When it comes to NFL, TV executives put on brave face

May 18, 2011

NFL players association members arrive for negotiations with NFL in Washington Mar 11 2011

Shrewd? Prescient? Delusional? Tough to know, but top TV executives this week all seemed relatively confident — even off the record — when asked about the chances that NFL games would be played this fall.

The background, of course, is that NFL team owners and players are at odds over salary caps and other issues, raising the possibility of a lockout and the cancellation of some or all of the 2011 football season. Very bad news, if you’re a fan or a network executive.

As Yinka Adegoke and Liana Baker wrote in a piece this spring, “It is difficult to overstate the importance of the NFL to the revenue and profits of broadcasters like CBS Corp, Walt Disney’s ESPN, Comcast Corp’s NBC and News Corp’s Fox.”

Consider this:  The broadcast and cable networks that share the NFL rights sell about $3 billion in advertising time for games each season. That’s $3 billion that’s up for grabs.

As TV executives made the rounds this week to introduce their 2011-12 prime-time schedules, they couldn’t escape the 800-pound linebacker in the room. It’s noteworthy that all of them — even if they were privately sweating — put on a brave face. Here’s a taste…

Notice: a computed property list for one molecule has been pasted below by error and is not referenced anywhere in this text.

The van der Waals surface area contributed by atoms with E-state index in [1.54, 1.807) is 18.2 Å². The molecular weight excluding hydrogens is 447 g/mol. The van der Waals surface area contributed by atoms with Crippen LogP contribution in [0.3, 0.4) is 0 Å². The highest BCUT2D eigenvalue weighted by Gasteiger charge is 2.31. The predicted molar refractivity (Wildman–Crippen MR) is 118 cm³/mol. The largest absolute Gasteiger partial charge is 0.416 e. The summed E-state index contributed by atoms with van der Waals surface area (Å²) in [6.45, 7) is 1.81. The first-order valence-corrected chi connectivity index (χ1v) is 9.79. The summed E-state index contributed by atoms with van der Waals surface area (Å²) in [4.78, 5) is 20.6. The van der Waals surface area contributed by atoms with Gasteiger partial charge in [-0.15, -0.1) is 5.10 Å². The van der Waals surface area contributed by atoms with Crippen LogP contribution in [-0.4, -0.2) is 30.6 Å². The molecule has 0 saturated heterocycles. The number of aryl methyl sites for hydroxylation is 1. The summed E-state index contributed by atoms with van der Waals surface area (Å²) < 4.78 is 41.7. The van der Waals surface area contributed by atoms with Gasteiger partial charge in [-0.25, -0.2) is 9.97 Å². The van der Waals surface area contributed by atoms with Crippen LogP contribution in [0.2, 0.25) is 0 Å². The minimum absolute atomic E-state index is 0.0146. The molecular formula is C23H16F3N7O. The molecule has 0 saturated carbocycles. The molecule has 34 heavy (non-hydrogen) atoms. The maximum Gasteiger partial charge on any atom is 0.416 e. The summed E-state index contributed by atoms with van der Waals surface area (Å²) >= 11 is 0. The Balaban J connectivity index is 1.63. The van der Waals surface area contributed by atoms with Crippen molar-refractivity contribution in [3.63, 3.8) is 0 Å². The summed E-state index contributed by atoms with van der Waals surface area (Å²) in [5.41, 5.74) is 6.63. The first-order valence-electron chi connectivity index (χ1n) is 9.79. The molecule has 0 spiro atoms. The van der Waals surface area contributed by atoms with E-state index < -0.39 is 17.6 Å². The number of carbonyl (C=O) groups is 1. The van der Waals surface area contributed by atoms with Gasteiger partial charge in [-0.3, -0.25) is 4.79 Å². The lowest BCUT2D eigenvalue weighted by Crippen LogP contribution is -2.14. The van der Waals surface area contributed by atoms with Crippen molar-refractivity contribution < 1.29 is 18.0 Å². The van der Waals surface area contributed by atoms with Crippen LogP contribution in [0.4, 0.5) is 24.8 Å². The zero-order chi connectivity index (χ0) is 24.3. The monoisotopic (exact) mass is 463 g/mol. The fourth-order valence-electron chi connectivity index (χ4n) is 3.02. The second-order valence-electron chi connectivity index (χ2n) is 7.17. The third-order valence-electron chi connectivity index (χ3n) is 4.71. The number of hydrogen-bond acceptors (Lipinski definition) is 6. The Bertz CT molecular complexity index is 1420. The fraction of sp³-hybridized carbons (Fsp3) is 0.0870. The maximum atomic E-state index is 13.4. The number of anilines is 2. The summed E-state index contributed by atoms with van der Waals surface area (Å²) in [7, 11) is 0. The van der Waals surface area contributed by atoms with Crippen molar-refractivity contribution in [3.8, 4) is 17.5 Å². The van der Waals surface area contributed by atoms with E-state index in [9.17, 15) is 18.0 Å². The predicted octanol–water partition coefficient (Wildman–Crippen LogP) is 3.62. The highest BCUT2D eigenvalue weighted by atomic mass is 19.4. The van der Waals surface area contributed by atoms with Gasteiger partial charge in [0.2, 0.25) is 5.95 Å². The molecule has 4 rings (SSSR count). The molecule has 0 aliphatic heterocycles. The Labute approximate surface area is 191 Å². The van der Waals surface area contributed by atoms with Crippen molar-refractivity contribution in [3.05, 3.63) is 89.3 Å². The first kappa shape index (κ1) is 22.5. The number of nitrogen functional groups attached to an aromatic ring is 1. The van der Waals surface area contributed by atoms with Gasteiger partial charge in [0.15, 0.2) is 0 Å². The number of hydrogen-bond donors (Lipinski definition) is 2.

“They’re going to play,” said John Skipper, who oversees content for ESPN. “I don’t know when they are going to play, but eventually they will play, and we will show it on Monday nights.”

If you really want brass, check out the what Entertainment Chairman Bob Greenblatt had to say over at NBC, which counts on the NFL for blockbuster ratings every Sunday night.  “We’ve obviously pretty close to what’s going on with this situation. We’re feeling pretty optimistic that football will be there. Worst case scenarios is we might have delay of games for a few weeks, in which case we’ve got a contingency plan to produce several high quality live event reality type shows that will fill out Sunday. But we’re feeling pretty good about where we’re going to be with the NFL.”

And Fox? A bit more wishy-washy, but hardly any signs of panic. “I think they’re planning for there to be an NFL season and at the same time working on contingencies if there’s not,” said Fox Networks Entertainment Chairman Peter Rice.

No doubt these guys are putting the best spin possible on the situation — particularly when they are addressing the press or hundred of their most important advertising clients. Still, as Greenblatt said, they are pretty close to the situation. So you may want to keep your Sunday afternoons free this fall.

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